Chivalrous courtship, (in the elementary-school-aged-male sense of the word) isn’t dead, but it took a major hit during the latter half of the first decade of this millennium. It started when households began doing away with their home phones and choosing to exclusively use cellular phones.
With that one decision, the family itself lost a huge layer of its identity.
It used to be that in order to get through to a member of the household (or even someone who was just visiting for an afternoon), one was required to phone a single sequence of numbers that would be in turn ring a phone what was picked up by whichever family member got to the (or a, for there were often more than one in the house) receiver and they either took the call or yelled out for whomever the call was for to pick up or come to the phone.
One: the invention of wireless or as they were originally deemed, “cordless,” phones was a huge deal. For the first time in this history of telephoning, you could actually leave the kitchen and run upstairs to find a pen if you needed to jot something down or take the telephone to the person who was calling instead of trodding every which way throughout the house before finding them occupied or not home or telling them they must now scoot up to whichever room the receiver you picked up the call in the first place is lying off its cradle and awaiting their ear.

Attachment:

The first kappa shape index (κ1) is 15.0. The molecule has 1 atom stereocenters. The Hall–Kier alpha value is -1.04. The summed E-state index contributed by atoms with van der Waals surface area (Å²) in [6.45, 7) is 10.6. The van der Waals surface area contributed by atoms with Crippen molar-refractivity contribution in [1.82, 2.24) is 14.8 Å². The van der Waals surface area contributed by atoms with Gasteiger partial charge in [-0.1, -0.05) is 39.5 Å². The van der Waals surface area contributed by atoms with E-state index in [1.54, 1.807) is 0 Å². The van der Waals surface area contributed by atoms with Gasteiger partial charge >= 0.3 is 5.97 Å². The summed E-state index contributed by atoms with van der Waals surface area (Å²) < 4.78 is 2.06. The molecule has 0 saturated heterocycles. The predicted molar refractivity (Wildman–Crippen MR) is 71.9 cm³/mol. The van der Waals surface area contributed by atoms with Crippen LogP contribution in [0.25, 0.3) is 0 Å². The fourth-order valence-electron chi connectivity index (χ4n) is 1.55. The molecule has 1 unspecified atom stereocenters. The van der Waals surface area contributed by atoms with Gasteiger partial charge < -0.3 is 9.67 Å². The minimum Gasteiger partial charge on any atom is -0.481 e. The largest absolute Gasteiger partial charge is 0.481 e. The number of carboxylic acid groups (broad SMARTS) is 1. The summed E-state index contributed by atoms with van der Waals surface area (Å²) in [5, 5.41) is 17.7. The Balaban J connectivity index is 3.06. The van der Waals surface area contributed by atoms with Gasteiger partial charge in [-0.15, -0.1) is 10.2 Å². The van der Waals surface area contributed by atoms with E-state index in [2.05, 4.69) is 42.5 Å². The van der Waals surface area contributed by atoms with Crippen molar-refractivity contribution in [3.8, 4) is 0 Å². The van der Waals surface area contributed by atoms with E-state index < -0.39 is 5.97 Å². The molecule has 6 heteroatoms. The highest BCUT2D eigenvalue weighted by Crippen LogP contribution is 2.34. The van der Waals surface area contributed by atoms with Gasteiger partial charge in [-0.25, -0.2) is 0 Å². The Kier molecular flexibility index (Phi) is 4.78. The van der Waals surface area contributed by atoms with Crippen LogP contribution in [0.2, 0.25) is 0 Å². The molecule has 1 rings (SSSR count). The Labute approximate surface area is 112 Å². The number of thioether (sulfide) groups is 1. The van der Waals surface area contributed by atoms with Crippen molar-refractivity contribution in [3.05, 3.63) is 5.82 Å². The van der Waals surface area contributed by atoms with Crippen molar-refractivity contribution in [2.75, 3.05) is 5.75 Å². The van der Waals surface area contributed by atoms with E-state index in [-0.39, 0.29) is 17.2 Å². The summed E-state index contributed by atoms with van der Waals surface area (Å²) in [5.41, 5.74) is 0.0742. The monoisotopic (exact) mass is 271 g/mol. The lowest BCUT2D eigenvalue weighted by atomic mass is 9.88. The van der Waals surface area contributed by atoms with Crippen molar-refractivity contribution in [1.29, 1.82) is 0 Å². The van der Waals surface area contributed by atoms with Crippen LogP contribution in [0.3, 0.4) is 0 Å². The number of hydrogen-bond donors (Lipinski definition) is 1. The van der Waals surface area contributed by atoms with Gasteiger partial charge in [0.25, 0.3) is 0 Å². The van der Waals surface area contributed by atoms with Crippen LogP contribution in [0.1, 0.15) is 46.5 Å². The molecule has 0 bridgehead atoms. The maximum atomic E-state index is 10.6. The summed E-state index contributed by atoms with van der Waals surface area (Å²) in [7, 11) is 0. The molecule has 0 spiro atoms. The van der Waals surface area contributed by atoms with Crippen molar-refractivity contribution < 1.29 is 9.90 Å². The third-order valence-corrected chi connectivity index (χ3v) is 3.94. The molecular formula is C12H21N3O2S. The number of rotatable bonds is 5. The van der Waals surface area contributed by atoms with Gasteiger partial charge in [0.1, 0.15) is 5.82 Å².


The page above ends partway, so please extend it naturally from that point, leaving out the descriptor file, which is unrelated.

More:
Two: let us recall the moment when the phone rang (note “the” phone “rang;” the article “the” denotes a singular phone, which is ringing, audibly, not vibrating or flashing or dinging. In those days, phones actually had to ring before they were answered.) Remember the way the house phone ringing made everyone aware of different things at the same time? It might have been an emotional response to what was expected to be waiting on the end of that phone call. It might have been annoyance. It might have been relief. Maybe another it was another creditor (cue anger and denial). Maybe father awaited word from a job interview that he had all day feared he’d botched because his limp handshake with the VP of the department (a cast member in the drama of the play who had not been written into the script and therefore presented papa the challenge of ad-libbing, a feat that apparently took all the energy from his wrist and redirected it toward his blubbering mouth).
Or, and here is where I come to my point, it is a young school-aged boy calling, filled with the hope or (in most cases an even greater fire brewed in the form of) fear that one of the girls from a few rows back on the school bus or whom he had been partnered with to practice math problems is home and available to awkwardly converse, for he has spent the past hour locked in his room, clumsily thumbing his way through the inky newsprint of the phonebook and calling at as far from random as he could, the numbers listed at the end of a series of ellipses separating the street address and her last name in the hopes he would, at the end of his quest, reach her voice on the other end of the wire.
Her mom picks up and he slays that dragon with the high-pitched charm only a tubby third grader can muster. At last, she is on the line. He reviews his talking points, scribbled in pencil on the back of his math folder, and leads with the most obvious. “So, what’d you have for dinner?”
Chivalrous courtship, in the elementary-school-aged-male sense of the word, thrived in the after-dinner-hour dialing of classroom crushes. Alas, as with so many facets of telecommunication from the pre-Internet age, that brand of courtship is dead.